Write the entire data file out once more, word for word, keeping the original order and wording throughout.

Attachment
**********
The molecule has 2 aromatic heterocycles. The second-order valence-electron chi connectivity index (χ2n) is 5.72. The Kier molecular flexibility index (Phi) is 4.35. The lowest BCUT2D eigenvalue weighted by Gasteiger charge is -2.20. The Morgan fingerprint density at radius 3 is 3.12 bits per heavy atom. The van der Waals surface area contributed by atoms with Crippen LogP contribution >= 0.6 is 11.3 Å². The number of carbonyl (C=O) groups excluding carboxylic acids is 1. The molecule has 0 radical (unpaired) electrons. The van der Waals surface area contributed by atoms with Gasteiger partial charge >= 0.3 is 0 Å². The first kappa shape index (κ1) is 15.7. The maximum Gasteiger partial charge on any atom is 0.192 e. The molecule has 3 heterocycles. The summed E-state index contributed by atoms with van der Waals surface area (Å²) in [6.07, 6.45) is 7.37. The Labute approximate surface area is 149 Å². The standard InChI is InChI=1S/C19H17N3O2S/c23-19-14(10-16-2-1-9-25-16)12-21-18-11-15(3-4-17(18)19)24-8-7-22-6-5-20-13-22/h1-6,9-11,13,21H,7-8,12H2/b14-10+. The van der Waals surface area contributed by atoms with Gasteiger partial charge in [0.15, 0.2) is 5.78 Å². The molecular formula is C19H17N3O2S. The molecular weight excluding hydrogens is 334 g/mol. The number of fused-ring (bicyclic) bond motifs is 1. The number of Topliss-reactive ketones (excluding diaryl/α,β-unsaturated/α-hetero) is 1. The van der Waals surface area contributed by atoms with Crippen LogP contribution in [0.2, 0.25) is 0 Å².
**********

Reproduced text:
The molecule has 2 aromatic heterocycles. The second-order valence-electron chi connectivity index (χ2n) is 5.72. The Kier molecular flexibility index (Phi) is 4.35. The lowest BCUT2D eigenvalue weighted by Gasteiger charge is -2.20. The Morgan fingerprint density at radius 3 is 3.12 bits per heavy atom. The van der Waals surface area contributed by atoms with Crippen LogP contribution >= 0.6 is 11.3 Å². The number of carbonyl (C=O) groups excluding carboxylic acids is 1. The molecule has 0 radical (unpaired) electrons. The van der Waals surface area contributed by atoms with Gasteiger partial charge >= 0.3 is 0 Å². The first kappa shape index (κ1) is 15.7. The maximum Gasteiger partial charge on any atom is 0.192 e. The molecule has 3 heterocycles. The summed E-state index contributed by atoms with van der Waals surface area (Å²) in [6.07, 6.45) is 7.37. The Labute approximate surface area is 149 Å². The standard InChI is InChI=1S/C19H17N3O2S/c23-19-14(10-16-2-1-9-25-16)12-21-18-11-15(3-4-17(18)19)24-8-7-22-6-5-20-13-22/h1-6,9-11,13,21H,7-8,12H2/b14-10+. The van der Waals surface area contributed by atoms with Gasteiger partial charge in [0.15, 0.2) is 5.78 Å². The molecular formula is C19H17N3O2S. The molecular weight excluding hydrogens is 334 g/mol. The number of fused-ring (bicyclic) bond motifs is 1. The number of Topliss-reactive ketones (excluding diaryl/α,β-unsaturated/α-hetero) is 1. The van der Waals surface area contributed by atoms with Crippen LogP contribution in [0.2, 0.25) is 0 Å².